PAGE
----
Reports say that reforms in Michigan auto insurance are within reach now more than ever as providers in the state receive preferential treatment above that of consumers and other industries. Recent reports indicate that insurance companies are exempted from the US’ antitrust laws and Michigan’s Consumer Protection Act. This means that providers can increase premium rates without a need to secure prior state approval, while the law necessitates motorists to purchase their products and services. More importantly, Michigan’s 36-year-old auto No Fault law, which experts insist needs an overhaul, can now be amended easily.
Senate Minority Leader Mike Prusi and Democratic House Speaker Andy Dillon are now starting to lobby proposed reforms to make sure of that its effects can be felt at the soonest time possible. Also, according to reports, Economic Development Committee Chair Republican Senator Alan Sanborn wrote in an open letter to his colleagues a long list of amendments and this said list includes one regarding Michigan auto insurance. In his letter Senator Sanborn notes that he pledges to make this said issue a part of the primary focus of his committee.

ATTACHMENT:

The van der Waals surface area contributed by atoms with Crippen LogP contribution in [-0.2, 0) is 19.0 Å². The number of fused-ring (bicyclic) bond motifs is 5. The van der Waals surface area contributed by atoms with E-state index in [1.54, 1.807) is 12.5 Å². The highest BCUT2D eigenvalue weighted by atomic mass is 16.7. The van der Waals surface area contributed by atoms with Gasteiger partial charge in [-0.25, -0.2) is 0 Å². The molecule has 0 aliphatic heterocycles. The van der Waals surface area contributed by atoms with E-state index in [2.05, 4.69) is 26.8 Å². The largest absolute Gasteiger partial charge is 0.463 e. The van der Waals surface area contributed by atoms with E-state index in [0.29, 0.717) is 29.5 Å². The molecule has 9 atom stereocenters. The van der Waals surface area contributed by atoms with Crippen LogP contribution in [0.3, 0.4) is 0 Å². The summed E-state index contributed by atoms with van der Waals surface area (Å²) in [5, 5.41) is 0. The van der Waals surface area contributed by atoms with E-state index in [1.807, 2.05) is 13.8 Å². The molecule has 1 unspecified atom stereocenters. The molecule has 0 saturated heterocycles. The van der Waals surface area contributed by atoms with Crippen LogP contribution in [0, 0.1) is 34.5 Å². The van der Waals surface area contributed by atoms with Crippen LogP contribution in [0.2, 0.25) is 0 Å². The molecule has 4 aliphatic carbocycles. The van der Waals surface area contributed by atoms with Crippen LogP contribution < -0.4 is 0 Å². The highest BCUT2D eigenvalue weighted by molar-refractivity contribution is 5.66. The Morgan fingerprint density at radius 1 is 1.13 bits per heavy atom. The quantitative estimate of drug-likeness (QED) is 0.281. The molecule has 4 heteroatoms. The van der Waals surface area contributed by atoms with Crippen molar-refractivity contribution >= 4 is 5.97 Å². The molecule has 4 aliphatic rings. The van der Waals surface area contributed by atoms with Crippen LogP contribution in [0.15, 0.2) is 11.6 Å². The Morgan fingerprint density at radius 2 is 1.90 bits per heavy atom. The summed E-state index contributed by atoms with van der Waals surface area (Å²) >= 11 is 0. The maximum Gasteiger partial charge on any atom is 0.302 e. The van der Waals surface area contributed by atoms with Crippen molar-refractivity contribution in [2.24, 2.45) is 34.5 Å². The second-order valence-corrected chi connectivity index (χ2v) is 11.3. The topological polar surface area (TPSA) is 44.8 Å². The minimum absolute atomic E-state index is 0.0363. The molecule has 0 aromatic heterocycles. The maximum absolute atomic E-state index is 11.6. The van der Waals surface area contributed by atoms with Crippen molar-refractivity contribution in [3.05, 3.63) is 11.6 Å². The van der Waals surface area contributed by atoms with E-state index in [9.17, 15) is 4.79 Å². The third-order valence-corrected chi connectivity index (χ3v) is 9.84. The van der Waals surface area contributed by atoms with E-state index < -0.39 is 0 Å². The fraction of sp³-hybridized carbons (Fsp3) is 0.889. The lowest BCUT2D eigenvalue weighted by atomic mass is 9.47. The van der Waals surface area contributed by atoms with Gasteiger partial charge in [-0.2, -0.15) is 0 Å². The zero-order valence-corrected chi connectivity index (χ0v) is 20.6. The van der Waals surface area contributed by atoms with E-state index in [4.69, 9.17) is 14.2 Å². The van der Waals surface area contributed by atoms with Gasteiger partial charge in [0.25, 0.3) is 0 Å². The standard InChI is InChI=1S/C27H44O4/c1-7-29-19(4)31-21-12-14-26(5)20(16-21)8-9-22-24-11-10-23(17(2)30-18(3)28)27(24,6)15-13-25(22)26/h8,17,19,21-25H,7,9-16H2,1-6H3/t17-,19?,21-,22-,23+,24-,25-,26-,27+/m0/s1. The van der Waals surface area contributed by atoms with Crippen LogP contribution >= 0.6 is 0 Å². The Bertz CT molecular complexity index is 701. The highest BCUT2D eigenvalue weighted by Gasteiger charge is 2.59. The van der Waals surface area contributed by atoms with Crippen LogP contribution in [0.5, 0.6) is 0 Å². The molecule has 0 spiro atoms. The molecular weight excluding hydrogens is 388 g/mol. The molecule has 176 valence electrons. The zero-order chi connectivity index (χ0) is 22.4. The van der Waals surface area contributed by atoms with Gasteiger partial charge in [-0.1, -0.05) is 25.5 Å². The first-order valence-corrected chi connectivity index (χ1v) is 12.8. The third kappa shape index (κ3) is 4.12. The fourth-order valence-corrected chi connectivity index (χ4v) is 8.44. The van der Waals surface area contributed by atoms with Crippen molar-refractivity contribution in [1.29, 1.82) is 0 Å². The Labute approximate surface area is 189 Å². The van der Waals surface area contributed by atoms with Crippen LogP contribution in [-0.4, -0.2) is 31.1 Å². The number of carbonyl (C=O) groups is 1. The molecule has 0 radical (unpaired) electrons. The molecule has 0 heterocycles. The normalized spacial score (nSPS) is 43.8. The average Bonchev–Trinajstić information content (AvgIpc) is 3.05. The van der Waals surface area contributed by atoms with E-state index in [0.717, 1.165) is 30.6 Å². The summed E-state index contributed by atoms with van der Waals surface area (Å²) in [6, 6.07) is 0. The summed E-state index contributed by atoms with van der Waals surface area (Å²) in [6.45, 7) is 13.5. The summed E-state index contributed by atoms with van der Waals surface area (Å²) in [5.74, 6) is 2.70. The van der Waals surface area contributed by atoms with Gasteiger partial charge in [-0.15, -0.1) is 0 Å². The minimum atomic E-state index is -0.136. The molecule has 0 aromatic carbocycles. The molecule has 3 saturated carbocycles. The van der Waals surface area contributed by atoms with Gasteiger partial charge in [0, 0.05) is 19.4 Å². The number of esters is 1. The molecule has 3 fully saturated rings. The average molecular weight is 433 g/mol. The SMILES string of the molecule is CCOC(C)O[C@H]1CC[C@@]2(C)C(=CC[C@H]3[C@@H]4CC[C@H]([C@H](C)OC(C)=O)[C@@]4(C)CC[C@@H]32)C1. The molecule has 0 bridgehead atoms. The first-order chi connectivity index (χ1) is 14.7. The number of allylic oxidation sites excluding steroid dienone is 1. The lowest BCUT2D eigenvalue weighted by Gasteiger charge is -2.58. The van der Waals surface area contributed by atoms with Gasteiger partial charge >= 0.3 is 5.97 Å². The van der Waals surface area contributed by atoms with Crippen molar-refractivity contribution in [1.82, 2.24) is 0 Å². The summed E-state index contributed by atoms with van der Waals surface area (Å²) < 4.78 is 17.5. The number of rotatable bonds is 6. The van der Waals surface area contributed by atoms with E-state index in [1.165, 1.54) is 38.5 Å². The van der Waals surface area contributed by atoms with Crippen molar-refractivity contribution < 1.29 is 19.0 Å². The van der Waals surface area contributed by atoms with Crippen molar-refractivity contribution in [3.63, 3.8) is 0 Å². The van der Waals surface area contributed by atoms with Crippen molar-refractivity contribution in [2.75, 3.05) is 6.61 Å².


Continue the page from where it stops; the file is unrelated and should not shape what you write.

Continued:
On the other hand, local motorist groups are expressing their gratitude that state legislation has finally picked up an issue they have been clamoring about for a long time now. Prior to actions made by Senate members, Governor Jennifer Granholm earlier introduced this month during her 2009 State of the State Address her version of the solution, which she called the “FAIR bills.” FAIR is an acronym that stands for fair and affordable insurance reform.
Industry insiders say that motorists in this part of the country pay among the highest insurance premiums in the US, even though profits of most companies are reported to be at average record levels. Premium charges continue to climb. According to a recent study conducted by the Wall Street Journal, unaffordable premiums in certain parts of the US needs to be dealt with immediately as this leads to motorists thinking of ways to drive around uninsured. This study points out that at present, an overwhelming one-third of motorists in Michigan get behind the wheel without auto policies. In addition, a long run effect of expensive premium rates includes lesser car purchases, which in turn will harm the automotive economy that provides jobs for approximately 24% of Michigan’s workforce.
According to local reports, it is about time for citizens to enjoy a relief from their premium expenditures, and reforms in the state’s auto insurance policies will certainly be an excellent Christmas gift for them.